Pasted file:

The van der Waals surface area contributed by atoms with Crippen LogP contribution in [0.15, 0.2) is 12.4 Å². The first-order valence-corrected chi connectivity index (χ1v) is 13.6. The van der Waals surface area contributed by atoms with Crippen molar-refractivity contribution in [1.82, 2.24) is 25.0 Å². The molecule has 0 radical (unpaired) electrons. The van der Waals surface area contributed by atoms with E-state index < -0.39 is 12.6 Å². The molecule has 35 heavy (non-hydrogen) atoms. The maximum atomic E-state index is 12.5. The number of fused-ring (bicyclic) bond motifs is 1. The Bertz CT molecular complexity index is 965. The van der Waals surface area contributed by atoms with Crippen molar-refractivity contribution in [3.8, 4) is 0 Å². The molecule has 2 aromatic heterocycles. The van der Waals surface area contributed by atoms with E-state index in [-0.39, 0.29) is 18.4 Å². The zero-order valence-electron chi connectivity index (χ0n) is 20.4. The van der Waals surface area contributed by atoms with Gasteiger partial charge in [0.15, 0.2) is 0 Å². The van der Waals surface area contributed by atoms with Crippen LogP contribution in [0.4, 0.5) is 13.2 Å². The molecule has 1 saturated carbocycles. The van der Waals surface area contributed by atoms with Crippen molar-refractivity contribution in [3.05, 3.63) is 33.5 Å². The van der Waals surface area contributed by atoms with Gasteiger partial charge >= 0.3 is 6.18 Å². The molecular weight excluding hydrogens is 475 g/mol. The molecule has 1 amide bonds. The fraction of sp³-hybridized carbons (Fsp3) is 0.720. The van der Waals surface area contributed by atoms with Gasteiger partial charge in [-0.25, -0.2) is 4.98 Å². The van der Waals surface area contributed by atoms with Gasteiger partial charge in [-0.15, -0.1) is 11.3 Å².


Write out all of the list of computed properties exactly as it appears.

The van der Waals surface area contributed by atoms with Crippen LogP contribution in [0.15, 0.2) is 12.4 Å². The first-order valence-corrected chi connectivity index (χ1v) is 13.6. The van der Waals surface area contributed by atoms with Crippen molar-refractivity contribution in [1.82, 2.24) is 25.0 Å². The molecule has 0 radical (unpaired) electrons. The van der Waals surface area contributed by atoms with E-state index < -0.39 is 12.6 Å². The molecule has 35 heavy (non-hydrogen) atoms. The maximum atomic E-state index is 12.5. The number of fused-ring (bicyclic) bond motifs is 1. The Bertz CT molecular complexity index is 965. The van der Waals surface area contributed by atoms with Crippen molar-refractivity contribution in [3.8, 4) is 0 Å². The molecule has 2 aromatic heterocycles. The van der Waals surface area contributed by atoms with E-state index in [-0.39, 0.29) is 18.4 Å². The zero-order valence-electron chi connectivity index (χ0n) is 20.4. The van der Waals surface area contributed by atoms with Gasteiger partial charge in [0.15, 0.2) is 0 Å². The van der Waals surface area contributed by atoms with Crippen LogP contribution in [0.4, 0.5) is 13.2 Å². The molecule has 1 saturated carbocycles. The van der Waals surface area contributed by atoms with Crippen molar-refractivity contribution in [3.05, 3.63) is 33.5 Å². The van der Waals surface area contributed by atoms with Gasteiger partial charge >= 0.3 is 6.18 Å². The molecular weight excluding hydrogens is 475 g/mol. The molecule has 1 amide bonds. The fraction of sp³-hybridized carbons (Fsp3) is 0.720. The van der Waals surface area contributed by atoms with Gasteiger partial charge in [-0.25, -0.2) is 4.98 Å². The van der Waals surface area contributed by atoms with Gasteiger partial charge in [-0.15, -0.1) is 11.3 Å².